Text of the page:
In The Shadow Of The Sun

 

Filmed over six years, In the Shadow of the Sun tells the story of two men with albinism pursuing their dreams in the face of prejudice and fear in Tanzania. The film follows their lives before and during an outbreak of brutal ritual killings that sweep across the country.

Josephat lives in Dar Es Salaam with his wife Sabella and their two children. Unlike many people with albinism in Africa Josephat has a job, working for an international NGO. Josephat was born the only albino child of 35 siblings and has spent his life as an albino rights campaigner fighting the discrimination that he comes up against each day.

For hundreds of years people with albinism have been killed at birth and rejected by their communities. A lack of melanin means that people with albinism are left with little or no pigment in the skin, hair and eyes. This leads to epidemic rates of skin cancer and an average life expectancy of just 35 years in Africa. In rural Tanzania it is a belief that people with albinism are not African, leaving those suffering from the condition with little sense of racial identity in their white skin.

In 2006 a 34year old albino women named Arithi was killed. Her arms and legs were hacked off and sold. Witch doctors have begun spreading a belief that albino body parts could bring you wealth and good fortune. When a second murder occurs, Josephat decides to leave his family and travel to confront the communities who may be hiding the murderers.

Meanwhile In the heart of Lake Victoria, three hours from mainland Tanzania, Ukerewe Island is home to a large community of people with albinism. Nobody knows why there are so many albinos living on Ukerewe Island. Some say albinos were dumped there long ago, whilst others suggest there is something in the soil, which causes the high occurrence. On the island two albino men are attempting to establish an Albino Society and set out to conduct a survey to search for others like them.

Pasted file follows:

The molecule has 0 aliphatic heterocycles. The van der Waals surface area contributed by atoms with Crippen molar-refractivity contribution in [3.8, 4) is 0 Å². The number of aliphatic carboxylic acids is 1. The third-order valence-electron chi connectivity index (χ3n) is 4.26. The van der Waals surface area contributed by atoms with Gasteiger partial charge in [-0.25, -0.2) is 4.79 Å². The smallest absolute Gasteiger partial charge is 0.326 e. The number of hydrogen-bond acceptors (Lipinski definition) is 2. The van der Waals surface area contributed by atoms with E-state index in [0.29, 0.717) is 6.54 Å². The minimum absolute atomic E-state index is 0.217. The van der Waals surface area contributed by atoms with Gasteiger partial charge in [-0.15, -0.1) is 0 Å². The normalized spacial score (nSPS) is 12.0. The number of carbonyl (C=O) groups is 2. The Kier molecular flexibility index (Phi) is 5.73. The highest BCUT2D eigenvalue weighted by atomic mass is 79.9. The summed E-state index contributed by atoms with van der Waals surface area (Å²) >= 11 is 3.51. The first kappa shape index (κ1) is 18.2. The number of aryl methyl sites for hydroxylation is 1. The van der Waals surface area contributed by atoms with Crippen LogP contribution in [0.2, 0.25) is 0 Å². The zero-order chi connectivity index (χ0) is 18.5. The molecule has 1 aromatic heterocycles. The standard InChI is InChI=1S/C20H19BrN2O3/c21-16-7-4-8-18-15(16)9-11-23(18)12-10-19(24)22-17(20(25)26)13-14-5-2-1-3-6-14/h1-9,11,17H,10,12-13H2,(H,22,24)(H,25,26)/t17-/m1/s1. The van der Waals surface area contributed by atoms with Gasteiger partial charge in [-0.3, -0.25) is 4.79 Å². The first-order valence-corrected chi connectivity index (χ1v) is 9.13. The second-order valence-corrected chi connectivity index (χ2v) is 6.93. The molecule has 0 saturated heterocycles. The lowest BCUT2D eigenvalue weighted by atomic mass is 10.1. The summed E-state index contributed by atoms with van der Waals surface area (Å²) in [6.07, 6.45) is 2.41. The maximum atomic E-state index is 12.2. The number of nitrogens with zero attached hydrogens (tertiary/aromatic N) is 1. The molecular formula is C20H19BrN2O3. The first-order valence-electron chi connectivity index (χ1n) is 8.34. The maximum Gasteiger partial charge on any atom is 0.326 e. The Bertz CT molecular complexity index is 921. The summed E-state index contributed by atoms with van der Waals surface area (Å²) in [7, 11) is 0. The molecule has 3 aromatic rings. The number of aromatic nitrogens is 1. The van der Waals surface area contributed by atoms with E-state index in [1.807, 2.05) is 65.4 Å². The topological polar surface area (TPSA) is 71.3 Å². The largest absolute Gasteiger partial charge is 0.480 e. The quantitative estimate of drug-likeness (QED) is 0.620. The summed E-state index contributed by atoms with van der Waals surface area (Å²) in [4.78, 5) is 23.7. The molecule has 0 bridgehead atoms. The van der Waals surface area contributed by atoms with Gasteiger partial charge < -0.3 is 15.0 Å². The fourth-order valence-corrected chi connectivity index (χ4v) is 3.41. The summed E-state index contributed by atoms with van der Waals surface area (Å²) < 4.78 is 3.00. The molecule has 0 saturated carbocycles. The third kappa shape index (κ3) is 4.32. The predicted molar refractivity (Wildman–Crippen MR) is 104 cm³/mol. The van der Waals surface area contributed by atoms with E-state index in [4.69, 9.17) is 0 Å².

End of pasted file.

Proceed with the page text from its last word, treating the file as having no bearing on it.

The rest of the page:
Through the survey we discover Vedastus Zangule, a 14 year old boy, who has been bullied out of his school and rejected by his community. Abandoned by his father at birth, Vedastus’s only relationships are with his younger brother and mother. He speaks emotionally about the verbal and physical abuse he receives each day. He is desperate to get back to school and dreams of education with quiet determination. Through the survey the Albino Society find 62 albinos living on the Island.

On mainland Tanzania the escalating killings have begun to force hundreds of albino children into special government schools, surrounded by high walls and guarded by police at night. Josephat’s journey takes us to Buhangija albino school, where 118 albino children, some as young as two have been separated form their families and placed into the schools. We meet Kabula, a girl who lost her arm in an attack. She explains how she can never return home for the fear of being slaughtered by her own family.

Back on Ukerewe Island, Vedastus’s mother knows the Island is now too dangerous for her son and tries to get him transferred to a safe place on the mainland. The obstacles to Vedastus fulfilling his potential seem endless as he leaves the island for the first time. He finally arrives at Mitindo - a school set-up to protect and nurture children with albinism. Despite assurances from education officials that he has secured a place at the school, Vedastus is refused – instead he is told there is ‘no more room’. Demoralised, Vedastus return’s home to Ukerewe to an uncertain future.